quired to prevent mislabelling when simultaneously clicking
both buttons torecord the third label. The delay ensures that if
a user releases one button slightly before the other when press-
ing both buttons to record the third label, the third label will
still be recorded rather than the label for the button released
last. The app shows a higher labelling rate than the devices
with two buttons but is not significantly greater due to the
difficulty in pressing virtual buttons that can easily be missed
compared with physical buttons.
Three buttons show significantly more data recorded al-
though very little data was recorded for one of the buttons
possibly due to the third button being more difficult to reach
as each button is located on a different face of the cube. The
touch sensor recorded a high labelling rate for all three labels
as to reach label 2 (high setting); by pressing the sensor, the
user must first record label 0 and 1 as they increase the force
exhorted on the sensor. The slider shows high labelling rates
for label 0 and label 2 but not label 1 because it is simple to
slide the slider from one end to the other, but the slider was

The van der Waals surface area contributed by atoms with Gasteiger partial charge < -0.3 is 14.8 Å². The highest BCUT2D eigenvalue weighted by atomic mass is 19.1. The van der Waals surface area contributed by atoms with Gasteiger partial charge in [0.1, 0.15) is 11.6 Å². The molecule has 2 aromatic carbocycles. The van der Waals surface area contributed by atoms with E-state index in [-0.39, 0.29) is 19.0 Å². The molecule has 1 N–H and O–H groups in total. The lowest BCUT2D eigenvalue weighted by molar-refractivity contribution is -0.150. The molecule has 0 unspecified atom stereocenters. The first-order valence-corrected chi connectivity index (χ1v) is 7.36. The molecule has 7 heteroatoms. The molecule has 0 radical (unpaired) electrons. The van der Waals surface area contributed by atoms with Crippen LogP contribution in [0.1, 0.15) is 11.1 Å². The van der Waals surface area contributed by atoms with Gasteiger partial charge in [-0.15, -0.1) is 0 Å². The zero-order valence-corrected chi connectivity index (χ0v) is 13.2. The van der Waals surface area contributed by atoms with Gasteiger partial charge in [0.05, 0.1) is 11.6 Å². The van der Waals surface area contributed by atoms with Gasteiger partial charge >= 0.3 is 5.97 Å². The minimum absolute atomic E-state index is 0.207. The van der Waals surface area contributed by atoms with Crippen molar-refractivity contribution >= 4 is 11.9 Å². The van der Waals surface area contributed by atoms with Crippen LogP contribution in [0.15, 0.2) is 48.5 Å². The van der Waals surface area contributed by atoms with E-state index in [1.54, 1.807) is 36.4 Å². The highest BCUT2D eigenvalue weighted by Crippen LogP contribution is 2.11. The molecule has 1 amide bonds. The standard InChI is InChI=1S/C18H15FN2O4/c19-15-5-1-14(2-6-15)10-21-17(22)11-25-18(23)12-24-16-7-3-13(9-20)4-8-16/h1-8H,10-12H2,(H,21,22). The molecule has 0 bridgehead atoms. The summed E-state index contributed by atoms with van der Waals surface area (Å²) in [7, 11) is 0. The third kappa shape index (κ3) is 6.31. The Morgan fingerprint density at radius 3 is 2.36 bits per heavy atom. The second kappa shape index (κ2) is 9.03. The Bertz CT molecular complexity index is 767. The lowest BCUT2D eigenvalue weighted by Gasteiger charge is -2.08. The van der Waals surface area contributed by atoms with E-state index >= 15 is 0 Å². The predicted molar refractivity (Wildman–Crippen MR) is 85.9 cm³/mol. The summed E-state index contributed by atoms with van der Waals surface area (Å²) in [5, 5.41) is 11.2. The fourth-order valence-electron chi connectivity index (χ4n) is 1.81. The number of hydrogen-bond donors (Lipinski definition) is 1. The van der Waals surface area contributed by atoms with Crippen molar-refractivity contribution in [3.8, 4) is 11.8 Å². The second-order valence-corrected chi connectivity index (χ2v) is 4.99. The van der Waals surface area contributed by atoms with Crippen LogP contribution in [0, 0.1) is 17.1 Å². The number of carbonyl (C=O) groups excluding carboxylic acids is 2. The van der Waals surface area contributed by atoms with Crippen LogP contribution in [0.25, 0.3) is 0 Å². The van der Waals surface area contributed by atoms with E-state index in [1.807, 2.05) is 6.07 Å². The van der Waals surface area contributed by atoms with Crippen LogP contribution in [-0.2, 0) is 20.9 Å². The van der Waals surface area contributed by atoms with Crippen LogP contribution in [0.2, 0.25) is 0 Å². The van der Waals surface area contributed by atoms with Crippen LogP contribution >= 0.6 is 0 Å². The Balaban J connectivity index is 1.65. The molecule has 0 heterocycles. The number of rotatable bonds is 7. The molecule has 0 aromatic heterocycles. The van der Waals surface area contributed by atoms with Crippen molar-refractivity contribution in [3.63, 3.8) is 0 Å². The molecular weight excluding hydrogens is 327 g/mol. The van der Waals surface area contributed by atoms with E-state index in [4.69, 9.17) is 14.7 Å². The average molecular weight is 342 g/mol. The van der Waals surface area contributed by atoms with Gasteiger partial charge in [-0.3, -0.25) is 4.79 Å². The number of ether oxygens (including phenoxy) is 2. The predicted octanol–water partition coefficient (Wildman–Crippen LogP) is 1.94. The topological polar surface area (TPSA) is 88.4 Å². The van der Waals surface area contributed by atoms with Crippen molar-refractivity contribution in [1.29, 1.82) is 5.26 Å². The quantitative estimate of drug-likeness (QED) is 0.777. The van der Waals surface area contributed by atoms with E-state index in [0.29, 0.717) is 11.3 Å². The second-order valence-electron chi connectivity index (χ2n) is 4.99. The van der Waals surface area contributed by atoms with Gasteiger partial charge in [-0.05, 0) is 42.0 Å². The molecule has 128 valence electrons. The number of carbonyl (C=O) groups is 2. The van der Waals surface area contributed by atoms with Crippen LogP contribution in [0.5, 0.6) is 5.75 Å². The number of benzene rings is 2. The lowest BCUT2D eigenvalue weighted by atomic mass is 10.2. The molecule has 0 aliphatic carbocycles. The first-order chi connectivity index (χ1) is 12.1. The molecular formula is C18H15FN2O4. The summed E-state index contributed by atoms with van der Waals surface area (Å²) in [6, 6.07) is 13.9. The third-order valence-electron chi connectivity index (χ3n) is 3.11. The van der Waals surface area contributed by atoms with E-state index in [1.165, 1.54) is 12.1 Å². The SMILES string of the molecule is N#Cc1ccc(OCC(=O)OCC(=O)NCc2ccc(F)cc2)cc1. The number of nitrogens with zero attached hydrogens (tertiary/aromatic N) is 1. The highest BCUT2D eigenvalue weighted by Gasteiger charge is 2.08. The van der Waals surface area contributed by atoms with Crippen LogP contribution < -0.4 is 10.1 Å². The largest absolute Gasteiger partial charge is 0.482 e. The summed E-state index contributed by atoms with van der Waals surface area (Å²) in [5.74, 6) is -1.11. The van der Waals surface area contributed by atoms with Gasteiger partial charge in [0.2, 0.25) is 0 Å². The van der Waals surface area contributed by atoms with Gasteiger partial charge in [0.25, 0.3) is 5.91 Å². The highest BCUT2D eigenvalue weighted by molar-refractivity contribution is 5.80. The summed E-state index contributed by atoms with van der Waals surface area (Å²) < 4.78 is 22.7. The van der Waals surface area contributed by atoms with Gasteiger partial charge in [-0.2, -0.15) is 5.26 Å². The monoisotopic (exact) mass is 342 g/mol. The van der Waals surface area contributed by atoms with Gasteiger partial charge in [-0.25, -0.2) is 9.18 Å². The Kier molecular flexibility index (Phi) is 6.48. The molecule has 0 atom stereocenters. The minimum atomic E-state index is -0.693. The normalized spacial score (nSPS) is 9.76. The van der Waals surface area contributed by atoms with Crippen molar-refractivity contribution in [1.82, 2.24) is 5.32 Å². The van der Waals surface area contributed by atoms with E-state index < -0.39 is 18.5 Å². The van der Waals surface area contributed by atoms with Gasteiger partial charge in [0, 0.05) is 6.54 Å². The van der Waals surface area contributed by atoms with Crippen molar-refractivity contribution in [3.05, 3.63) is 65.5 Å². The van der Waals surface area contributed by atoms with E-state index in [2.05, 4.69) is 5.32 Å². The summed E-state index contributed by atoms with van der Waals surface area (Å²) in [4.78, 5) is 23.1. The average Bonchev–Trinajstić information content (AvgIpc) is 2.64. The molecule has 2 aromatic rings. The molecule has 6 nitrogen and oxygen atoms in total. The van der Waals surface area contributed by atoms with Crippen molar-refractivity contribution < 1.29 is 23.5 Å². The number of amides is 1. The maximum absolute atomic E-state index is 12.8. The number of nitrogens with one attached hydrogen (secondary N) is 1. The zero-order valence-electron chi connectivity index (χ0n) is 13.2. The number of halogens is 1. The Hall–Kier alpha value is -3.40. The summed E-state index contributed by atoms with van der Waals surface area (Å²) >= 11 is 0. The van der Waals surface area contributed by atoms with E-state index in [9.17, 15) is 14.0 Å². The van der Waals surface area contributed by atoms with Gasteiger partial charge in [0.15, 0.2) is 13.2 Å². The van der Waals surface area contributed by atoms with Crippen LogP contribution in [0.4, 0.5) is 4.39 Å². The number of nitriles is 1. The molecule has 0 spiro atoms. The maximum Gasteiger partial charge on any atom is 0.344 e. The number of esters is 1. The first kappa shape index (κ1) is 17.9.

rarely located in the middle of the device long enough for the
label to be recorded. This shows the touch and slider tech-
niques are easy to label the extreme values, but intermediary
values are more challenging to frequently label. If all labels
need to be frequently labelled, then buttons may be the best
labelling technique although the position of the buttons can
greatly impact the ease of which labelling can occur.
It is also vital to compare the number of times the label
changed over the 2-min period to evaluate how simple it is
to change label for each technique. Figure 4shows the slider
recorded the most label changes overall because of the sim-
plicity to navigate between the labels followed by two oppo-
site buttons which is surprising due to its low labelling rate.
This demonstrates that while the use of buttons does not result
in the highest labelling rate, it is simple to switch between the
different labels and should be used when the label will change
frequently. Touch, three buttons, the mobile app, and two
adjacent buttons all performed similarly well showing there
is little difference in accessing all of the labels when using
these devices.
Once all the participants used each device to label while walk-
ing, climbing downstairs and climbing upstairs, the data was ex-
tracted, enabling comparisons to be established as shown in Fig. 4.
The rate at which labels were changed from one label to another
during the collection of activity data shows that the three buttons
recorded the fewest in situ labelling changes for all users, while the